The Czech radical right sub-culture and its organizations are comparatively unremarkable and very consistent in their views: collectivist, anti-capitalist, socially authoritarian xenophobic, racist with an especial animus towards Roma and ethno-nationalist. Some 8% of the Czech population are found to broadly share such attitudes with (interestingly) around 3/4of those willing (in theory) to actively support far-right organizations (the rest would potentially just vote for them). This, the report concludes, suggest a potential electorate for a putative successful far-right party of 8% – the peak level of electoral support actually attained by the Republicans (in 1996). However, I would tend to see this a far bigger potential electorate than the 8% reported in the Czech media, since we seem to be talking about those ideologically very much in tune with the far-right.
Protest voters, we might conjecture could boost the 8% figure significantly in the right circumstances and, as the report depressingly confirms, much of the Czech public shares the ‘anti-Gypsyism’ (anticikánismus) that is the stock in trade of many CEE radical right groups: measures of the ‘social distance’ of respondents from minority groups finds that a whopping 45% of respondents take the ‘I would remove them from the CR’ option when asked about Roma, the most radical of the various statements of feeling offered (and not necessarily an actual policy they support).
There are also some indications that, as well as lacking the organizational and financial wherewithal to (re-)impact national politics – the far-right has so far miscalculated its strategy. The potential far-right electorate, the poll finds, is spread out across the age range, but radical right organizations ‘ activities are focused on the young, who, it seems often engage with it for the excitement, entertainment, esprit de corps without really buying in to its politics very much. In regional terms, the traditional ‘problem regions’ of East and North Bohemia are joined by traditional left-wing industrial region around Ostrava and, to a lesser extent, much of Moravia. Relatively prosperous South Bohemia also seems to be a region of electoral potential for the far-right.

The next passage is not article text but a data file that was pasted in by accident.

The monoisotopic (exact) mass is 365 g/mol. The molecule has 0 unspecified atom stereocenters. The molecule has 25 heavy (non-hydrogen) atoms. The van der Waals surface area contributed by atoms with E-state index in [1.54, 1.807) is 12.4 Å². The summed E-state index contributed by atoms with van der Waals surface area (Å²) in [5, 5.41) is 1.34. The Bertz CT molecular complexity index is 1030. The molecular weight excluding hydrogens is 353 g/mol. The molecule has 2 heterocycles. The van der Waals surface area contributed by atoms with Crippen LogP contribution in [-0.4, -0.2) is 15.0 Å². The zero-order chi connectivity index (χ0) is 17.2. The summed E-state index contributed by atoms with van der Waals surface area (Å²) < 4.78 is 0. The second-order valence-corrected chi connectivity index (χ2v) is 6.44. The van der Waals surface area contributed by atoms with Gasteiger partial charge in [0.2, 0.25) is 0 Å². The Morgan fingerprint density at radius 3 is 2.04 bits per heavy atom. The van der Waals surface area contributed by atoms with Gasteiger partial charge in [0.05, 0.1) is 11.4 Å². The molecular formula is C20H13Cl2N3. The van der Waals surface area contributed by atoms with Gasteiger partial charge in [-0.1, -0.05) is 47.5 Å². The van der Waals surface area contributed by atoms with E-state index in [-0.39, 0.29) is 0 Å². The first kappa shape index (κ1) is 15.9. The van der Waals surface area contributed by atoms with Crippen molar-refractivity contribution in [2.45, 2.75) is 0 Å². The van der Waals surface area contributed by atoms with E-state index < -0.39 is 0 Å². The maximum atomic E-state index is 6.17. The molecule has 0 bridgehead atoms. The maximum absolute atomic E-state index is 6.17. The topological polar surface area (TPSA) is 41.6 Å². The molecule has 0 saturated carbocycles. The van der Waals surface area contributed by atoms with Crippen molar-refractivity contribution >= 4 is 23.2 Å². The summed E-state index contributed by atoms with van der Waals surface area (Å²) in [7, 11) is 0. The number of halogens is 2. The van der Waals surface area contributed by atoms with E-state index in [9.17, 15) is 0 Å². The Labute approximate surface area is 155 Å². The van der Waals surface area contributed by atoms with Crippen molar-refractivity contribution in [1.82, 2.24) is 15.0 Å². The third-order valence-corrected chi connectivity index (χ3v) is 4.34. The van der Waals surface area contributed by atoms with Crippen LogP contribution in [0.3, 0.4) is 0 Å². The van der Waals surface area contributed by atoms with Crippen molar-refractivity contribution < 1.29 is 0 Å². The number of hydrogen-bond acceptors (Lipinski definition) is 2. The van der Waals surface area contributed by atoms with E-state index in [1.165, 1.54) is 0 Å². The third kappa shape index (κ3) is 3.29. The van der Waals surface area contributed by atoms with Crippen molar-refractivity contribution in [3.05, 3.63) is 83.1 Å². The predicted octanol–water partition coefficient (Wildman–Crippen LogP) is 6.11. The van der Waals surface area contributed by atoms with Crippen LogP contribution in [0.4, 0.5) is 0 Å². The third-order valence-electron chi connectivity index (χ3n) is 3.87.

|Political Capital: Index of Welfare Chauvinism
However, if when and if it re-emerges – and in today’s political climate it is not beyond imagination – the radical right would not I suspect be a Czech Jobbik, drawing on traditional far-right sub-culture with a youthful Facebooking using leadership, as seemed to have occurred in Hungary – the kind of subculture well capable of building an organization in the long term as occurred with the Front national in France in 1980s – but from a sub-strata of Eurospectic, economically populist ‘independents’ bubbling around the edge of the frayed Czech political system. According to Hungary’s Political Capital think tank Czech top the poll for welfare chauvinism, although I guess that may be in part
Watching the election lauch of Eurosceptic Sovereignty bloc, led by ex-newsreader and former independent MEP, Jana Bobošíková, this year, I couldn’t help wondered how long it might be before the economically interventionist, nationalist and Euroseptic program of Ms B. might tap in to the Czech public’s darker moods” as she fulminated against “pseudo-humanist and so-called politically correct waffle about human rights and minorities” in her trademark yellow dress.